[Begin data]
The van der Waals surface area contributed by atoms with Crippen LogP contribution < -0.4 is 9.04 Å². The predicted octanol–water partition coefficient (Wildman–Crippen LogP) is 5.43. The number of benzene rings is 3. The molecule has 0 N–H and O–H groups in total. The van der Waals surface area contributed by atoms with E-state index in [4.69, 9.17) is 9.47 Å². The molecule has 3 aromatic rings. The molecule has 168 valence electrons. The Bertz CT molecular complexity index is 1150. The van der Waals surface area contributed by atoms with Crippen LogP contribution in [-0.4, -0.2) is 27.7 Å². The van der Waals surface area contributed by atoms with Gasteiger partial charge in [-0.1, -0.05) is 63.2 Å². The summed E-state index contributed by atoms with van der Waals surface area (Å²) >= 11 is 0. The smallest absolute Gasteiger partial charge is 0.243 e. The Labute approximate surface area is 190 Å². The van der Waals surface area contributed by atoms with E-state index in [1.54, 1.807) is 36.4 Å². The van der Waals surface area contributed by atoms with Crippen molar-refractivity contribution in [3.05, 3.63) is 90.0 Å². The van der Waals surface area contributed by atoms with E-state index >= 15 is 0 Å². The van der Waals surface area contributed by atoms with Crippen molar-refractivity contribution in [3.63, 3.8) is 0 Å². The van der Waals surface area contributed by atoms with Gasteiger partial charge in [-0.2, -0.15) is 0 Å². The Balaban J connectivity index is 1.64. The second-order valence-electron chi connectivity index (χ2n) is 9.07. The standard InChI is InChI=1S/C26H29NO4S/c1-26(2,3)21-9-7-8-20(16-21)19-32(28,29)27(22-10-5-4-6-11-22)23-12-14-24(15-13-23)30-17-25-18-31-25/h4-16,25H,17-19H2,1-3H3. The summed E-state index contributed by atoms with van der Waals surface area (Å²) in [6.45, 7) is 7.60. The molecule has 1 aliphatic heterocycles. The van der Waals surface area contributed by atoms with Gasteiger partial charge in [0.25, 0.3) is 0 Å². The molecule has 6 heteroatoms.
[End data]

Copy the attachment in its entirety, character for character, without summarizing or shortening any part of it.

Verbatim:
The van der Waals surface area contributed by atoms with Crippen LogP contribution < -0.4 is 9.04 Å². The predicted octanol–water partition coefficient (Wildman–Crippen LogP) is 5.43. The number of benzene rings is 3. The molecule has 0 N–H and O–H groups in total. The van der Waals surface area contributed by atoms with E-state index in [4.69, 9.17) is 9.47 Å². The molecule has 3 aromatic rings. The molecule has 168 valence electrons. The Bertz CT molecular complexity index is 1150. The van der Waals surface area contributed by atoms with Crippen LogP contribution in [-0.4, -0.2) is 27.7 Å². The van der Waals surface area contributed by atoms with Gasteiger partial charge in [-0.1, -0.05) is 63.2 Å². The summed E-state index contributed by atoms with van der Waals surface area (Å²) >= 11 is 0. The smallest absolute Gasteiger partial charge is 0.243 e. The Labute approximate surface area is 190 Å². The van der Waals surface area contributed by atoms with E-state index in [1.54, 1.807) is 36.4 Å². The van der Waals surface area contributed by atoms with Crippen molar-refractivity contribution in [3.05, 3.63) is 90.0 Å². The van der Waals surface area contributed by atoms with E-state index >= 15 is 0 Å². The van der Waals surface area contributed by atoms with Crippen molar-refractivity contribution in [3.63, 3.8) is 0 Å². The van der Waals surface area contributed by atoms with Gasteiger partial charge in [-0.2, -0.15) is 0 Å². The Balaban J connectivity index is 1.64. The second-order valence-electron chi connectivity index (χ2n) is 9.07. The standard InChI is InChI=1S/C26H29NO4S/c1-26(2,3)21-9-7-8-20(16-21)19-32(28,29)27(22-10-5-4-6-11-22)23-12-14-24(15-13-23)30-17-25-18-31-25/h4-16,25H,17-19H2,1-3H3. The summed E-state index contributed by atoms with van der Waals surface area (Å²) in [6.45, 7) is 7.60. The molecule has 1 aliphatic heterocycles. The van der Waals surface area contributed by atoms with Gasteiger partial charge in [0.25, 0.3) is 0 Å². The molecule has 6 heteroatoms.